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Workplace Harassment in the Age of Remote Work

Workplace Harassment in the Age of Remote Work

The past year has undoubtedly been one of the most challenging in history for employers. Between attempting to keep workforces employed, to balancing the books, to keeping customers and clients safe and healthy, businesses of all sizes have faced one challenge after another. When remote work became near universal in many industries, some employers began to rejoice in a perception that issues of workplace harassment would dramatically reduce. After all, reduced interaction seemingly would lead to a lesser opportunity for offensive incidents taking place. However, we soon found out that video conferencing applications and a shift toward online interaction very much afforded the opportunity for bad acts to occur. Unfortunately, instead of a reduction in employee complaints of harassment, we have actually witnessed an increase.

Survey Responses Show Surprising Results

In March 2021, the non-profit diversity and inclusion think tank “Project Include” conducted a survey (results just released) of over 2700 employees in over 48 countries to determine the impact of Covid-19 on a variety of issues, namely workplace harassment. A stunning 85% of respondents reported an increase in workplace anxiety, hostility, and tension following a move to remote work, with a 25% increase in offensive behavior between March 2020 and February 2021. Included in the results are an increase in race-based harassment as well as gender-based hostility. Importantly, according to the study, these issues are occurring across the age and gender spectrum. Project Include’s findings show harassment moving from “physical and in-person actions to online and technology-based forms.” So, what does this mean, and more importantly, what can we do to curb the increase?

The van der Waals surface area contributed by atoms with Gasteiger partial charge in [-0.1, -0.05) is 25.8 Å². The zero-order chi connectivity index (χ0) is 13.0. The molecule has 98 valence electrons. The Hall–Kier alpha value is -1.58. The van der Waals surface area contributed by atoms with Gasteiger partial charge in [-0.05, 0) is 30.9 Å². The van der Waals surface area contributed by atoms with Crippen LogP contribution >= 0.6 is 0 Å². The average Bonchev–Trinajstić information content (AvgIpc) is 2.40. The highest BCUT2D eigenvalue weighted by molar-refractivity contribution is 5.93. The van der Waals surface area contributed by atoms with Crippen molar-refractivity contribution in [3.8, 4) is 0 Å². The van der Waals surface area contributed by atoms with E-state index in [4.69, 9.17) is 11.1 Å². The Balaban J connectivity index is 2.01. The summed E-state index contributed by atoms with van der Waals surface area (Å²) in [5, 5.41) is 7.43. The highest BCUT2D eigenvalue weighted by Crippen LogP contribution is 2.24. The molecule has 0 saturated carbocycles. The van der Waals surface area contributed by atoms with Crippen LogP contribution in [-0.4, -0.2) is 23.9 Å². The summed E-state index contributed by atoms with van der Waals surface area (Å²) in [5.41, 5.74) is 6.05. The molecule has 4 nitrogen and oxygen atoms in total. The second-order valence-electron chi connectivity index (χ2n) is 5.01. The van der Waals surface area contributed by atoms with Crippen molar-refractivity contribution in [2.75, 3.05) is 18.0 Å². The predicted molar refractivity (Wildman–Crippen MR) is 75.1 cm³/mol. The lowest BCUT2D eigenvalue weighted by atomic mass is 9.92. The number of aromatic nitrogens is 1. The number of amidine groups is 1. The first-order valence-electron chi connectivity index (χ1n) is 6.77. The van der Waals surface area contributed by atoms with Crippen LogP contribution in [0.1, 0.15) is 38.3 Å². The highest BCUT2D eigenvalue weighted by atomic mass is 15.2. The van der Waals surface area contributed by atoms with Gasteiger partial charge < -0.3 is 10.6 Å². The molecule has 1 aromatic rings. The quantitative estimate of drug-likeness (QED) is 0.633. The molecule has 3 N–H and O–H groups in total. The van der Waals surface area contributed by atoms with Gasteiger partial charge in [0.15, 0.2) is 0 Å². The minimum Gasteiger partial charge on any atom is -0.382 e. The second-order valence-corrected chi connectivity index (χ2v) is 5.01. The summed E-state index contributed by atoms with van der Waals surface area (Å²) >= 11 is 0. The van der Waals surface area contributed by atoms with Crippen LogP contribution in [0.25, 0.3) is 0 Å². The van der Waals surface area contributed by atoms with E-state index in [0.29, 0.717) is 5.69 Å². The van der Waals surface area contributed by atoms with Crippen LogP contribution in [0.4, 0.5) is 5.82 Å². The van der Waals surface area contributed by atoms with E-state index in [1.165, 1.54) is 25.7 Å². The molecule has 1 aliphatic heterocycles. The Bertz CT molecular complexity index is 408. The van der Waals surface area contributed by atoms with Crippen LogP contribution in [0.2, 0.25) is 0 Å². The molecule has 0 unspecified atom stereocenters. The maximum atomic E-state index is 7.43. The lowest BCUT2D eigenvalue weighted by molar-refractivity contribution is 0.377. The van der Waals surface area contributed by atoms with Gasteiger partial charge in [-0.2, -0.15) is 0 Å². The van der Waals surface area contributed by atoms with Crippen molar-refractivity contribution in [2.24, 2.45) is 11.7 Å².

Reasons for an Increase in Harassment and Hostility

While theories differ among experts, isolation and a decrease in peer-to-peer interaction are the simplest explanation for a motivational increase in hostile and offensive behavior. This means people are bored in their environment and are engaging in riskier behavior online than they would in person. Think of the internet troll who hides behind a computer screen to post messages they never would say to another person’s face. This concept has evolved into the workplace.